Phone fraudsters scam elderly woman from Thame out of £4,600


An elderly woman in Thame has been defrauded of more than £4,000 in a telephone scam.

Thames Valley Police are warning residents to be vigilant following a series of courier fraud incidents, which have involved offenders posing as police officers.

On Friday, May 11 an 80-year-old woman from Thame received a phone call from a man claiming he was a superintendent from the Metropolitan Police, advising her that there had been a fraudulent transaction on her account and £4,800 had been withdrawn.

The man went on to say that this attempt had been intercepted and all funds had been returned to the victims account.

The man then suggested to the victim she should call 999 so that she could be satisfied that she was not being scammed.

Police say offenders will often use this call-back trick to gain your trust, leading you to believe you have ended one call and redialled a new number. However, the offender merely leaves the line open so unfortunately you are still speaking to the original fraudster.

The victim was then asked to withdraw £4,600 from a bank on Thame High Street so that the bank notes could be checked to see if they were counterfeit. The offenders then arranged to collect the cash from the victim’s house using a code word. It is unlikely that this money will ever be recovered.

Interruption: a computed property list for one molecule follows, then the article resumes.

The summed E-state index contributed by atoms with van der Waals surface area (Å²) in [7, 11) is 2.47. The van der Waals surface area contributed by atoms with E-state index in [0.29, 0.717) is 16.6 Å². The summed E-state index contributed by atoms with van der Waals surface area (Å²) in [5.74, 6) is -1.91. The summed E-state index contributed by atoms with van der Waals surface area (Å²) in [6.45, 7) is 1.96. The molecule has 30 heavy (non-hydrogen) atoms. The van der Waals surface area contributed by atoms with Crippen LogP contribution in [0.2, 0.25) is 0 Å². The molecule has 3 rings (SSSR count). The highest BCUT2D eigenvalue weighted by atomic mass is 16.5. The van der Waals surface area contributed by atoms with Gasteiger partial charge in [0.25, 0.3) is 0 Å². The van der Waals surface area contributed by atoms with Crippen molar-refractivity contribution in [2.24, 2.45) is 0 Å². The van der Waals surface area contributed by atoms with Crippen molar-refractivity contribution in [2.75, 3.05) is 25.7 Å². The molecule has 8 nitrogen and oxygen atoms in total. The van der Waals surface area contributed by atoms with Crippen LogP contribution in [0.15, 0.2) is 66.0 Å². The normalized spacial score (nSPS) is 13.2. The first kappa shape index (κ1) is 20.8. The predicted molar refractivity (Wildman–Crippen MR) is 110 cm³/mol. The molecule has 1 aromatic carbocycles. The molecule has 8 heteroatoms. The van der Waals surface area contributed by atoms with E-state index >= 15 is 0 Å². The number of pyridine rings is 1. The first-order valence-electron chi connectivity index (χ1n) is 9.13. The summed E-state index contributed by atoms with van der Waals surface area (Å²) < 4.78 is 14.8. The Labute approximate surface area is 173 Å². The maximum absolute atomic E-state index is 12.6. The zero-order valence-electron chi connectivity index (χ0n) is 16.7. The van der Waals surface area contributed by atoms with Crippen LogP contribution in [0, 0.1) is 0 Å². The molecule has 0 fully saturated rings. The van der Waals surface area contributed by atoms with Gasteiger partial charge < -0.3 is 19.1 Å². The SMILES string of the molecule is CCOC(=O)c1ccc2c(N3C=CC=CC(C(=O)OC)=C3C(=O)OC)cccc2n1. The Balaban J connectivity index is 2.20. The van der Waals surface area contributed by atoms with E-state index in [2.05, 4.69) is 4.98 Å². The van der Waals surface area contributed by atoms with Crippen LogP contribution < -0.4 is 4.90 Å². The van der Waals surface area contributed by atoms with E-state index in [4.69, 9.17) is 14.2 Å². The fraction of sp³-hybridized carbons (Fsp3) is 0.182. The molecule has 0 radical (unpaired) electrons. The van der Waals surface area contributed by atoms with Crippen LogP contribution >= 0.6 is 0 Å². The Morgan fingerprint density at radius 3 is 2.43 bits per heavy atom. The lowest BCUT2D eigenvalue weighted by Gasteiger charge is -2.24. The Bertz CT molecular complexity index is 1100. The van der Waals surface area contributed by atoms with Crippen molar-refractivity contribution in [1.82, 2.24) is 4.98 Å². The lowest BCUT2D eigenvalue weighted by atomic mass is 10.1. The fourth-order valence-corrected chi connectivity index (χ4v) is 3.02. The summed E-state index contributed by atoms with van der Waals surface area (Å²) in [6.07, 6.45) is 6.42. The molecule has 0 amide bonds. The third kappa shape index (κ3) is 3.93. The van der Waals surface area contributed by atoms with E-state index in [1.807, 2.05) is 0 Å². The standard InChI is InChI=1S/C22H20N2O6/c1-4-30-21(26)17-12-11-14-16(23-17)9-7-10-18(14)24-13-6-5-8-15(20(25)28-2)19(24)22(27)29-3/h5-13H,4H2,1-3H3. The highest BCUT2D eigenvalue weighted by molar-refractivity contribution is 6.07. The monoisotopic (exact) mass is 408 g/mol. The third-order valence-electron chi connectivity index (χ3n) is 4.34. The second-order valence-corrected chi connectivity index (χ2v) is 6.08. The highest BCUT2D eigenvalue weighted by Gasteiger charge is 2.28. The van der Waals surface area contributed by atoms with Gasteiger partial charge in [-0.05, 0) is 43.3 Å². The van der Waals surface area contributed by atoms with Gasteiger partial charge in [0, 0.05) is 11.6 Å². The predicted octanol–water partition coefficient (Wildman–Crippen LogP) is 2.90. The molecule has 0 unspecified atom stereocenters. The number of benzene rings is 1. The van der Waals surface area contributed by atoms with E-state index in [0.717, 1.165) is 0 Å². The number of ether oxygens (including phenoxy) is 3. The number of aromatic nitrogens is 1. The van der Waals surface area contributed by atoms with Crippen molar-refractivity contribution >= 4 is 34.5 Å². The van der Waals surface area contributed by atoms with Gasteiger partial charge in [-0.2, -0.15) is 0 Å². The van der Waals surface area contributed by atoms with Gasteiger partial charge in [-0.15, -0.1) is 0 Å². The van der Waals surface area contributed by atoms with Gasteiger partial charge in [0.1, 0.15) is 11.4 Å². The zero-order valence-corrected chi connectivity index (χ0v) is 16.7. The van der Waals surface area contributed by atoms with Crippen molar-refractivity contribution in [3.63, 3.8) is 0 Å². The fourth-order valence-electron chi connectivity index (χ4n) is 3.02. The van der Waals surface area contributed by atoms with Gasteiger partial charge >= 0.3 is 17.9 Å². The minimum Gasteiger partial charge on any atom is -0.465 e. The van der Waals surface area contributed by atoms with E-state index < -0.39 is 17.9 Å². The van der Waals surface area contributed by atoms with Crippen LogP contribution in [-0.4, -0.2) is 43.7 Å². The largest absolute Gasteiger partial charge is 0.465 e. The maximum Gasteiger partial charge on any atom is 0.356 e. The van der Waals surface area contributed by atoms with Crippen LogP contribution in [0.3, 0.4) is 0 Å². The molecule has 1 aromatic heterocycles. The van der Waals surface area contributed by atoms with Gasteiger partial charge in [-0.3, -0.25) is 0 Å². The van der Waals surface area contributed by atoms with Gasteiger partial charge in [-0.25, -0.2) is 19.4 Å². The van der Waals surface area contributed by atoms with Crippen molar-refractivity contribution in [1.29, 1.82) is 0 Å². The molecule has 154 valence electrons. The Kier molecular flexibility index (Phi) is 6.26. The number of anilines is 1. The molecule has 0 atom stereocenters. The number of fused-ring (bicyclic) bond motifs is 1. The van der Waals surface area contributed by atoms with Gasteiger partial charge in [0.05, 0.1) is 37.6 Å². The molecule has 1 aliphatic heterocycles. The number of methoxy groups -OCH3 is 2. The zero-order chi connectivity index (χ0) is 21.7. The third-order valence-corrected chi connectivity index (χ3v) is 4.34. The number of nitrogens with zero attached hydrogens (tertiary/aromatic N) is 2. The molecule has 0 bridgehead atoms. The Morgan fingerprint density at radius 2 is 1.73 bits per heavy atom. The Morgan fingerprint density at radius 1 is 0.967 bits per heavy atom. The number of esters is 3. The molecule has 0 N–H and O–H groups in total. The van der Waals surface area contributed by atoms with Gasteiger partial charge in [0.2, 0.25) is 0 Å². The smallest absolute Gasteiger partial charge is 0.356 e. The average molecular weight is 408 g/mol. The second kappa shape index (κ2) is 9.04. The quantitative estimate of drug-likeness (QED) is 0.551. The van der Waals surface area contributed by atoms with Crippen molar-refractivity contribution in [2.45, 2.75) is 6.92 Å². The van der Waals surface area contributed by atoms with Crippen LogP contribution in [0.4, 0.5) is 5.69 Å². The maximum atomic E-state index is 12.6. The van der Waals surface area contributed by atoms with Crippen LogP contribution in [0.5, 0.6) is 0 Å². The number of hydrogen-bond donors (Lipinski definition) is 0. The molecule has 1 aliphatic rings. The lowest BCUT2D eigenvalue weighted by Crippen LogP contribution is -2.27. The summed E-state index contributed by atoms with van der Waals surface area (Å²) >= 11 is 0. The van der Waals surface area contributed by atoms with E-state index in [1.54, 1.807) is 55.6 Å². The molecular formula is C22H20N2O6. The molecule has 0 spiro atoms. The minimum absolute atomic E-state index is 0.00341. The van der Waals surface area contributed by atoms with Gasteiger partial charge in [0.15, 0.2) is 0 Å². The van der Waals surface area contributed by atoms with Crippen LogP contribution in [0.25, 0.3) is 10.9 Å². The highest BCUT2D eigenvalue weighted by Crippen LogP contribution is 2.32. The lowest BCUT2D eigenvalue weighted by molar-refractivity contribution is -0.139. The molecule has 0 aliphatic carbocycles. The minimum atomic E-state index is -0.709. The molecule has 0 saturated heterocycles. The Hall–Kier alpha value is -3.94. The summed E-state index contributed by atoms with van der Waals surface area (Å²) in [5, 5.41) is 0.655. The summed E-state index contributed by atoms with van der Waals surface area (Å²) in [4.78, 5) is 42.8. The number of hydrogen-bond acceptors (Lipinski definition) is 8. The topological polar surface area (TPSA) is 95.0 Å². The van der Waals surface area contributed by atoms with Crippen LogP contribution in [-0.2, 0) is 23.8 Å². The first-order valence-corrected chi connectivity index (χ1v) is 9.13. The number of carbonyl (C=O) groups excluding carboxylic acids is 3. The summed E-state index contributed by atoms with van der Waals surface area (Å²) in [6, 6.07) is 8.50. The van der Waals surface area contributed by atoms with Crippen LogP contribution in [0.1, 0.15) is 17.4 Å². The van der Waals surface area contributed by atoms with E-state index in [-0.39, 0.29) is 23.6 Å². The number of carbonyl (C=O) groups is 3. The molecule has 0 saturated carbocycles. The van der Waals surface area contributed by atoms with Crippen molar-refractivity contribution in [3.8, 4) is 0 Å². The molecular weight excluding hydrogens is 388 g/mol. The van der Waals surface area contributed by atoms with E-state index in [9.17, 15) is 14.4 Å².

A police spokesman said: “Scams are constantly changing and becoming ever more complex and harder to spot. Fraudsters are very convincing and recent reports in the Thame area have seen them requesting your assistance to ‘help catch a thief.’”

Another Thame resident received a phone call on Friday, April 20 telling them that they owed a large amount of unpaid tax from a previous year. They were warned that if it was not paid immediately a warrant would be executed for their arrest. The victim was understandably very frightened. They were instructed not to contact any third parties, especially the police, and briefed on how to engage with bank staff.

The victim attended the bank on three separate occasions and transferred over £12,000 to the fraudsters account before bank staff became suspicious. Bank staff then contacted the police who were able to stop two of the transactions. As a result, most of the funds were retrieved.

The spokesman added: “There is a banking protocol where banks have agreed to notify the police of all suspicious and out of character withdrawals made by individuals, but fraudsters are attempting to avoid this detection by briefing victims with bogus stories.

“Fraudsters will often have access to genuine, large corporation bank accounts with worldwide links where fraudulent funds are moved and transferred undetected across the world at the press of a button.

“Your bank or the police would never ask you to meet them at a location and hand over money or anything valuable. They will never call you asking you to verify your personal details or PIN by phone or offer to pick up your card by courier. Hang up if you get a call like this.”

If you have any doubts regarding the legitimacy of the call please disconnect your telephone at the wall, plug the phone back in and call 101.

For more advice about how to protect yourself against fraud and identity theft from Thames Valley Police visit: